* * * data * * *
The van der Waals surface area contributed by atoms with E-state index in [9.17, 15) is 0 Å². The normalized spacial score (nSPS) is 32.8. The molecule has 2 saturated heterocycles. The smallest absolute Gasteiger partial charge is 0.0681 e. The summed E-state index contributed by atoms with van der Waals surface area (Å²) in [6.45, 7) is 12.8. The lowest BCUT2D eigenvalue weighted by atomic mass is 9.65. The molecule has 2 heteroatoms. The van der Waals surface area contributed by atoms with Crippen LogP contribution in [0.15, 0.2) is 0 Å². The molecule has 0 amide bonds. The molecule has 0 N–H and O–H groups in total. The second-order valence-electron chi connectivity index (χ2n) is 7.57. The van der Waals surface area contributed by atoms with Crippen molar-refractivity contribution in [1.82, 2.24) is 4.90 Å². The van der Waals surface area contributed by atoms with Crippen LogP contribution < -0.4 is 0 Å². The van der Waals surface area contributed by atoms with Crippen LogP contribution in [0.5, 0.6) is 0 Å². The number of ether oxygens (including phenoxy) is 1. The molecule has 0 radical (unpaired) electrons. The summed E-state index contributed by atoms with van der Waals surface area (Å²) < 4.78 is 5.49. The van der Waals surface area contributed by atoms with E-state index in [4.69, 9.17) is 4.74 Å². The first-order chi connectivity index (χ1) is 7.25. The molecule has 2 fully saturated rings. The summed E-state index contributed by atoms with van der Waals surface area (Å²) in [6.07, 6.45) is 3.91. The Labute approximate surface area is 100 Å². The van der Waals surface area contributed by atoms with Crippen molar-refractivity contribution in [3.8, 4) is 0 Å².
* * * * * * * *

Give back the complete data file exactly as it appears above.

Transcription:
The van der Waals surface area contributed by atoms with E-state index in [9.17, 15) is 0 Å². The normalized spacial score (nSPS) is 32.8. The molecule has 2 saturated heterocycles. The smallest absolute Gasteiger partial charge is 0.0681 e. The summed E-state index contributed by atoms with van der Waals surface area (Å²) in [6.45, 7) is 12.8. The lowest BCUT2D eigenvalue weighted by atomic mass is 9.65. The molecule has 2 heteroatoms. The van der Waals surface area contributed by atoms with Crippen LogP contribution in [0.15, 0.2) is 0 Å². The molecule has 0 amide bonds. The molecule has 0 N–H and O–H groups in total. The second-order valence-electron chi connectivity index (χ2n) is 7.57. The van der Waals surface area contributed by atoms with Crippen molar-refractivity contribution in [1.82, 2.24) is 4.90 Å². The van der Waals surface area contributed by atoms with Crippen LogP contribution < -0.4 is 0 Å². The van der Waals surface area contributed by atoms with Crippen LogP contribution in [0.5, 0.6) is 0 Å². The number of ether oxygens (including phenoxy) is 1. The molecule has 0 radical (unpaired) electrons. The summed E-state index contributed by atoms with van der Waals surface area (Å²) < 4.78 is 5.49. The van der Waals surface area contributed by atoms with E-state index in [4.69, 9.17) is 4.74 Å². The first-order chi connectivity index (χ1) is 7.25. The molecule has 2 fully saturated rings. The summed E-state index contributed by atoms with van der Waals surface area (Å²) in [6.07, 6.45) is 3.91. The Labute approximate surface area is 100 Å². The van der Waals surface area contributed by atoms with Crippen molar-refractivity contribution in [3.8, 4) is 0 Å².